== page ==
Dispatches From The Road: The Unaccompanied Children of Uganda’s Refugee Crisis


It comes as no surprise that the vast majority of South Sudanese refugees coming into Uganda are women and children. For the past few years trends and data from the region have shown that when violence breaks out, the men stay behind. However, perhaps one of the most heartbreaking and forgotten demographics of this statistic are the unaccompanied minors. Young boys and girls who flee their villages alone, or lose a guardian along the way.

In my trips to refugee camps, and in interviews with relief workers, it became clear that children who left without their families – or lost them along the way – will face a dangerous uphill battle. That’s because, as it was explained to me, they have so few real protections. Refugee aid workers can offer their best of care, but with the sheer numbers of unaccompanied minors flowing over the border, it’s impossible to keep an eye on them all.

And the numbers, I learned, were staggering.

According to the UNHCR, “Children have been separated from their families on an unprecedented scale. Over 34,000 separated or unaccompanied children have been registered, representing 10%, of the total number of refugee children in some of the countries of asylum.” These statistics are staggering from a humanitarian perspective, which UNHCR goes on to point out, “With almost 70% of the refugees from South Sudan and Sudan under the age of 18, both conflicts are nothing less than a war on their children.”


Interviews with workers at refugee centers highlight the humanity of refugees – who despite lacking their own resources – often take on unaccompanied children under their wing, at least until they reach Uganda.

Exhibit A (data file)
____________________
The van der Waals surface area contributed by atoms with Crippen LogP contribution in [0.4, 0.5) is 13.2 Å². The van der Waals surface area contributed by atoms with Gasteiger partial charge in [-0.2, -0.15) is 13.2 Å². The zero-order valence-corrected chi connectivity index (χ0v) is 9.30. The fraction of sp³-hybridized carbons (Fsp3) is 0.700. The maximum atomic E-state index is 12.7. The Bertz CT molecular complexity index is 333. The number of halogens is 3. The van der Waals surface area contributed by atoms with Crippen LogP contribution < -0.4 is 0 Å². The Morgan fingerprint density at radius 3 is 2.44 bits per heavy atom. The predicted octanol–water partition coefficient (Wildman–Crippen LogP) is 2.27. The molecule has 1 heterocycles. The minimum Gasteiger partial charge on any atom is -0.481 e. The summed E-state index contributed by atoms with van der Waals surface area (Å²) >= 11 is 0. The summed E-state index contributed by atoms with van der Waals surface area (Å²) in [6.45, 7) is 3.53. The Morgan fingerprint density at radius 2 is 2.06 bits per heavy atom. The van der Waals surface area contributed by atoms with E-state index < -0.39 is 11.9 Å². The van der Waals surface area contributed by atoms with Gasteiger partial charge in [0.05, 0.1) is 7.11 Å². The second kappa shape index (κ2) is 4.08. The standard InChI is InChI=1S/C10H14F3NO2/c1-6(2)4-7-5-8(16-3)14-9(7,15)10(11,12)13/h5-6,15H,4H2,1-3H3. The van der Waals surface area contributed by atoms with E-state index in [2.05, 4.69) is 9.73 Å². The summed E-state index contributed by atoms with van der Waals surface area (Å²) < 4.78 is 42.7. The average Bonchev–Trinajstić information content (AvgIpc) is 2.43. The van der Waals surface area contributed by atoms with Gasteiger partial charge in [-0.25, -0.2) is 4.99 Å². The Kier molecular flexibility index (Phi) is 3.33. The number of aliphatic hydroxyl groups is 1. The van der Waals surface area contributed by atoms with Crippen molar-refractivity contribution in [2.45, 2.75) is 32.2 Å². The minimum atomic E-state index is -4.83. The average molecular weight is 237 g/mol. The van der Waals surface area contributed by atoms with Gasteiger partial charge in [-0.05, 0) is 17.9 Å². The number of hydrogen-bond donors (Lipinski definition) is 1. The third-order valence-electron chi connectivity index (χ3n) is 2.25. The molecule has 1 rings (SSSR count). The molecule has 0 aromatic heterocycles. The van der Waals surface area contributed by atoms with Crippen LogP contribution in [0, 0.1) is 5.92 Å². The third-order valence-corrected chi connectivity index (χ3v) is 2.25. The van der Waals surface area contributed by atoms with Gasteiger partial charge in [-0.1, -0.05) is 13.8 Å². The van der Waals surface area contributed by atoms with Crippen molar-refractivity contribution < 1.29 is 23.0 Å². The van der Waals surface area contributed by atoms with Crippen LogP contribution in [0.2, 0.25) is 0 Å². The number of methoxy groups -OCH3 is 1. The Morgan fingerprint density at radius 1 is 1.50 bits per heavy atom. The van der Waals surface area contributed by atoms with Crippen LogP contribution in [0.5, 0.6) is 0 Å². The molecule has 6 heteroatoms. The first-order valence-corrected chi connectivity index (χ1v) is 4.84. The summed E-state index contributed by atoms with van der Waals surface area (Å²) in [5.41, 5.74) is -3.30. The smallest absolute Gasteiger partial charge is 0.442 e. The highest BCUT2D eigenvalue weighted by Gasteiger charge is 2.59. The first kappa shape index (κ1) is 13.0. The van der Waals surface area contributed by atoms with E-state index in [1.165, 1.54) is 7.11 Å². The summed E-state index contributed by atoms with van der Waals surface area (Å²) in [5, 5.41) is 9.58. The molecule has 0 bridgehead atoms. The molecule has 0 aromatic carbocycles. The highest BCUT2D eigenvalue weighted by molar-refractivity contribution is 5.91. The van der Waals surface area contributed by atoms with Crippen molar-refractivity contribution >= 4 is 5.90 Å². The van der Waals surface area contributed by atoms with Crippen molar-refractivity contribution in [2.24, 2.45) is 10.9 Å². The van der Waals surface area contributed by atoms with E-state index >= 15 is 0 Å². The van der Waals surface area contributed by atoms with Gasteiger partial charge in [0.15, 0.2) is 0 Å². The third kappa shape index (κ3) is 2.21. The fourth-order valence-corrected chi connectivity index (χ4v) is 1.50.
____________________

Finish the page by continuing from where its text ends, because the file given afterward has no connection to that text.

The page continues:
Catherine Ntabadde with UNICEF told me that unaccompanied children are targeted first for special care. She says that education tents and a group of rotating psychosocial workers have been deployed in Northern Uganda’s refugee centers and camps. However, unaccompanied minors still face an increased threat of sexual and gender based violence as well as increased risk of exploitative child labour practices.

Aid agencies are working to register these children and ensure that unaccompanied refugees are offered all proper protections. Yet with overflowing camps forcing many refugees to move on a moment’s notice – unaccompanied children can too easily fall through the cracks.


The UNHCR says that legal framework and enhanced policy must be enacted to ensure children are well cared for under these refugee programs. It also encourages monitoring and reporting to enhance our current data on the crisis.

Yet on ground participation from local communities, offering some semblance of normal life is a must for recovery. This includes access to schooling, a safe home life and a team of advocates to ensure that the most vulnerable, among an already dispossessed population, have a place to call home.

Here’s What the Anti-Vaccine Movement Looks Like from Africa


Here's What the Anti-Vaccine Movement Looks Like from Africa

I would like you all to imagine a different reality. Take a moment and visualize what life would be like if 15-25 percent of the children in your town died before the age of five. The deaths aren’t easy. They are often excruciatingly painful for both the dying child and the family. You have no idea why or how this has happened.

Welcome to rural Africa. In villages people eat organically, move every day and yet die of easily treatable diseases at an incredibly disparate rate. It is rare that you see an anti-vaccination advocates in these parts. Rather, vaccination drives and healthcare advocacy tends to take center stage, and for good reason. If you watch a child suffer from measles, it’s very difficult to conclude that the amount of mercury in a vaccination could be more dangerous than a disease that takes more than 100,000 lives each year.

In Uganda, where I live, 63 percent of children remain unvaccinated. When you drive into rural communities, coffins that are small, plain and built to hold children are sold on the side of the road, in plain sight. Death is neither hidden nor sterilized in these parts. In clinics, posters are nothing like those in the west, full of sweet smiling children and milestone markers. Here there are pictures of children with polio, children with measles and pictures of children who likely succumbed to their disease. Vaccinations are promoted, but rural clinics with threadbare resources don’t always have these treatments in stock…

Read more: http://www.care2.com/causes/heres-what-the-anti-vaccine-movement-looks-like-from-africa.html#ixzz2xA4HXuLC